1. The SN and its destination node generate their perturbation parameters α sn , α ds by randomly selecting a unique m 1 Z q and m 2 Z q , and compute α sn = m 1 + μ P mod q and α ds = m 2 + μ Pmod q , respectively.

  2. Using the destination perturbation parameter α ds for session, SN computes perturbation seed ϑ as ϑ = m 1 α ds .

  3. For session, SN generates the perturbation chain as λ = λ 1 λ 2 λ 3 λ k , where λ1 = Hϑ (ϑ|| F sn ), λn = Hϑ (λ(n − 1) ) for n = 2 k . Clear all the perturbation parameters of perturb index n 1 in its memory for session τ and destination node of pseudonym F ds . It replaces its former encrypted perturbation parameters with the new one, that is, replaces [(λ n1 ||m1 ||n − 1||Fds ) ⊕ ϑ] with [(λn ||m1 ||n||Fds )⊕ ϑ].

  4. Primary SN computes new perturb for every new data transmission of the same session by repeating step c using the previously used perturb λ n 1 . However, for a new session and destination node, SN generates a new ϑ by following steps (i)-(iii). Signature and perturbation phase

Primary source node signs and perturbs the data packet through the following process:

  1. Both the SN and destination nodes compute the source-destination shared session key ϕsn → ds as follows:

    1. SN and destination nodes uniquely generate κ1 and κ2, respectively.

    2. SN extracts the two-way distribution parameter of destination node βds to compute ϕsn → ds as ϕsn → ds = κ1βds .

  2. Sign its data M using its source-destination shared session key ϕsn → ds as δ = H ϕsn → ds (M), perturbs M as P p = M + λn .

  3. SN finally generates its message packet as σ = δ|| P p ||Fi ||Fj ||n, and encrypts it as σσ = σϕsn → ds to further ensure second-tier data confidentiality and integrity of the message and communication information, where Fi and Fj are the pseudonyms of the source and destination nodes, respectively.

  4. SN then performs PoP authentication with its IN, as described in the next section, before hopping P p to the IN. Authentication phase

After the signature and perturbation phase, the source node initiates the PoP authentication with the IN as follows:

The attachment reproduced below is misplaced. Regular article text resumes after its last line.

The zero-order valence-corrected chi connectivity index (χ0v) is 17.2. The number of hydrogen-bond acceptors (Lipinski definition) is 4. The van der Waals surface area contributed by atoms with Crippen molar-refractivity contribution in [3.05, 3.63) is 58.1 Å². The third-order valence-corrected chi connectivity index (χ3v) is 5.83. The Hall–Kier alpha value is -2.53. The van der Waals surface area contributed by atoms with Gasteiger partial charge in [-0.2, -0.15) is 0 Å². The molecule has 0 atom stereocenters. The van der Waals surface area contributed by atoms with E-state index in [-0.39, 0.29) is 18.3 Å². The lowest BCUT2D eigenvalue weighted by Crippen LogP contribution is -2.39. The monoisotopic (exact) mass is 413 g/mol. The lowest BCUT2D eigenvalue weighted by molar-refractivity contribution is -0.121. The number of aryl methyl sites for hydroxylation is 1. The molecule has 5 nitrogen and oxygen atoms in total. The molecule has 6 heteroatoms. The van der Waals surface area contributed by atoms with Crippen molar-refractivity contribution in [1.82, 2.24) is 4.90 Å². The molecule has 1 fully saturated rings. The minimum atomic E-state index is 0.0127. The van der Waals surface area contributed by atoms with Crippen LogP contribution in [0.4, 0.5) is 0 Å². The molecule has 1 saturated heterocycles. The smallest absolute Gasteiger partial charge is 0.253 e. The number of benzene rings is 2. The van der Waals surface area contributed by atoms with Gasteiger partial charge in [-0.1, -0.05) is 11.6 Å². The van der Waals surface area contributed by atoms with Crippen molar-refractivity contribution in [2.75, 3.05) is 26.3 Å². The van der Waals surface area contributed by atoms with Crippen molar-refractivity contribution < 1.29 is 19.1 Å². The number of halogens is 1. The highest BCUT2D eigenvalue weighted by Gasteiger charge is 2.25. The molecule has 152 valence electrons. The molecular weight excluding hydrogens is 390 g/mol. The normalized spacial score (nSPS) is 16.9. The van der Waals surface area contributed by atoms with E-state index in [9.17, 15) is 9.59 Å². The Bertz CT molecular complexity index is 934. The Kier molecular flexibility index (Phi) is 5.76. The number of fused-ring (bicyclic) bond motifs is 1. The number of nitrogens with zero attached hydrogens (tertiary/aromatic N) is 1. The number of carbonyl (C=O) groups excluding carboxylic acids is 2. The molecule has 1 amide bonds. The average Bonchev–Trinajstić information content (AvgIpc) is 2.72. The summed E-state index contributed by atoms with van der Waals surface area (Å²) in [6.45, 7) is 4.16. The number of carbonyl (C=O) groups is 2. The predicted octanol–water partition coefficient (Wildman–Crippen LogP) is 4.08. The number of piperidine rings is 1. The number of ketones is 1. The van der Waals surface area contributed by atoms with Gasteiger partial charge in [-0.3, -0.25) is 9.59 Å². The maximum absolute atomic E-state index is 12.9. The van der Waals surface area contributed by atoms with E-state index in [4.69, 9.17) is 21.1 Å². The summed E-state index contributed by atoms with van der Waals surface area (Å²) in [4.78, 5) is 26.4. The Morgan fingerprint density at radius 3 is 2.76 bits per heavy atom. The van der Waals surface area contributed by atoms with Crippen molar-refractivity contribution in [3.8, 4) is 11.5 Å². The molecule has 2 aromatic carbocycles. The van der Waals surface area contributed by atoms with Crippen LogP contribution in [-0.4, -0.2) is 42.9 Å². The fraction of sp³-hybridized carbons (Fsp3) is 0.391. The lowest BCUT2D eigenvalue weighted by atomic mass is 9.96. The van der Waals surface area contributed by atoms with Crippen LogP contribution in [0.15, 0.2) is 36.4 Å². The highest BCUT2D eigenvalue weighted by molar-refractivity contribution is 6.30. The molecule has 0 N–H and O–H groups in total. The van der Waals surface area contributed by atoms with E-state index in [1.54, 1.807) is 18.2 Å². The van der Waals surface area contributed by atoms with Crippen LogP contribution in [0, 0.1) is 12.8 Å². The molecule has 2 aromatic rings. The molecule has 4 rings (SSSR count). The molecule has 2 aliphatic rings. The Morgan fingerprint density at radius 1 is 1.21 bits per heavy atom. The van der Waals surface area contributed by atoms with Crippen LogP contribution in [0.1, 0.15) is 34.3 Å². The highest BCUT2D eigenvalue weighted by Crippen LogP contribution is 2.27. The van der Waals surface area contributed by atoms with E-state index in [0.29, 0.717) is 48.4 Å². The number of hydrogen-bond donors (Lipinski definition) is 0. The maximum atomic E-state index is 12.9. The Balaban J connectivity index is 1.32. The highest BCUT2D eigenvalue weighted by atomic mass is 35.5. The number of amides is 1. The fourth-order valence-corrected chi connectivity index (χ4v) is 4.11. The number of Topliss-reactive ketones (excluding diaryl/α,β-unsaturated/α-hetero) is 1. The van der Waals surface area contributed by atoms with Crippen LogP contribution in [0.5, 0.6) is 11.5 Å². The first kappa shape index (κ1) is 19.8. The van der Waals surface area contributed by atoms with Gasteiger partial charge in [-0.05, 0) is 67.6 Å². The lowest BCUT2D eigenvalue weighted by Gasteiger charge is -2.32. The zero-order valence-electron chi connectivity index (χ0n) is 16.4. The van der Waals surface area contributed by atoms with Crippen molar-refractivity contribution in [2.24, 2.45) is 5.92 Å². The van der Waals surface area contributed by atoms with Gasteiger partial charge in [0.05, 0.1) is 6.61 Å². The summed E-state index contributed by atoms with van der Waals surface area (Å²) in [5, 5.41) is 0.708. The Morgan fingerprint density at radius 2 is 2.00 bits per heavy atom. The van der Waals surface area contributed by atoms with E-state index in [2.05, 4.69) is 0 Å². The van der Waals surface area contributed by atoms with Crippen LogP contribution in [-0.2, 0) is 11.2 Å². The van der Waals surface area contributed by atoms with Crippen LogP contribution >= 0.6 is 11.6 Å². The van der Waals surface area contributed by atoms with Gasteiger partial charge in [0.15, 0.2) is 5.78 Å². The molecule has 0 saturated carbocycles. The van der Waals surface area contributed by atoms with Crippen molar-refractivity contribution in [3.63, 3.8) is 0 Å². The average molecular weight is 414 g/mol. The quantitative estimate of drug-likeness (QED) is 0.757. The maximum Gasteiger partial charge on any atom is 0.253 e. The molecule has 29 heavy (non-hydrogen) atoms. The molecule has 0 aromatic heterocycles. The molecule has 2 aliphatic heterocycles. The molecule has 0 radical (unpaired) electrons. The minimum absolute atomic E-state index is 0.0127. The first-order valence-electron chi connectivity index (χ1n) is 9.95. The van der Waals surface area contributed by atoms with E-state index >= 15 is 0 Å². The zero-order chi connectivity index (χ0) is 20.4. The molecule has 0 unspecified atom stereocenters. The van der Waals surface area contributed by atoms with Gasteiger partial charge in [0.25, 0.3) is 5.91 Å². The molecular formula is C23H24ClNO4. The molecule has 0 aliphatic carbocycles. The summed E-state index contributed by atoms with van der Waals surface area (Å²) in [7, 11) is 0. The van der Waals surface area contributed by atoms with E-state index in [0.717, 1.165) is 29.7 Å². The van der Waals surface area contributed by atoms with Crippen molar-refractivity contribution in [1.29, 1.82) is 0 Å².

1. SN generates an authentication token ω and time stamp t s .

  2. SN and IN randomly generate υ ∈ Z q and ε ∈ Z q , respectively. SN computes its PoP authentication parameter as nsn = (υ + μ)P mod q, while IN computes its own as nin = (ε + μ)P mod q and sends it to SN, who then computes its PoP session authentication key φsn → in as φsn → in = υ.nin .

  3. SN then encrypts the concatenated authentication token ω, pseudonym of source, pseudonym of IN, and time stamp as sn → in (ω||Fsn ||Fin ||ts ), concatenates it with nsn as sn → in (ω||Fsn ||Fin ||ts ))||nsn , and sends it to its IN.

  4. On the receipt of sn → in (ω ||Fsn ||Fin ||ts )||nsn , IN extracts nsn then computes its φ in→sn = ε.n sn . It decrypts the received sn → in (ω||Fsn ||Fin ||ts ) using its φsn → in to extract ω and ts. It, thereafter, re-encrypts the extracted ω and ts , using φin → sn , and sends it back to the SN. The SN decrypts it using its φsn → in and verifies it by comparing the ω and ts with their original values. If equal, SN hops its encrypted data packet σσ. The IN then becomes temporary SN and repeats this phase with its selected IN until the packet gets to the destination node.t Verification and decryption

Destination node extracts and authenticates the received data M by following this procedure:

  1. Destination node extracts the two-way distribution parameter of SN and βsn and computes destination of the used perturb P.

  2. Destination node regenerates the used perturb λ n by checking the value on the perturb index n. If n = 1, it indicates that the source is new to the destination node, and destination node then executes perturbation generation phase in order to obtain the perturb seed, which would be used to recompute the used perturb. However, if n > 1, it indicates that the session is for old destination node. The destination node retrieves the encrypted last perturb for the source node from its memory, decrypts it, and uses it to obtain the used perturb by executing step 3 of the perturbation generation phase. Extract the n message by unperturb P P as: M = P P λ n .

  3. Destination node verifies the signature by re-signing the unblinded message M using its ϕds → sn as δ = ds → sn ( M ). If δ = δ, then the perturb, data, and the source node are all valid, and destination node then accepts the data, otherwise rejects the data. Encrypt the perturbation parameter as λn ϑ, m2 ϑ, n ϑ, Fsn . Clear all the previously encrypted perturbation parameters stored for Fsn in its memory, and replace it (λn||ϑ||m2||ϑ||n).


4. Conclusion

This chapter shows overview of wireless sensor networks with its security and privacy framework. The chapter proffers to readers an in-depth understanding of security and privacy issues as related to WSNs. Some existing research in WSN routing protocols are discussed. This chapter also helps researchers to understand the current trends in WSNs routing protocols and security schemes.


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Written By

Oladayo Olufemi Olakanmi and Adedamola Dada

Submitted: 14 November 2018 Reviewed: 06 February 2019 Published: 29 March 2020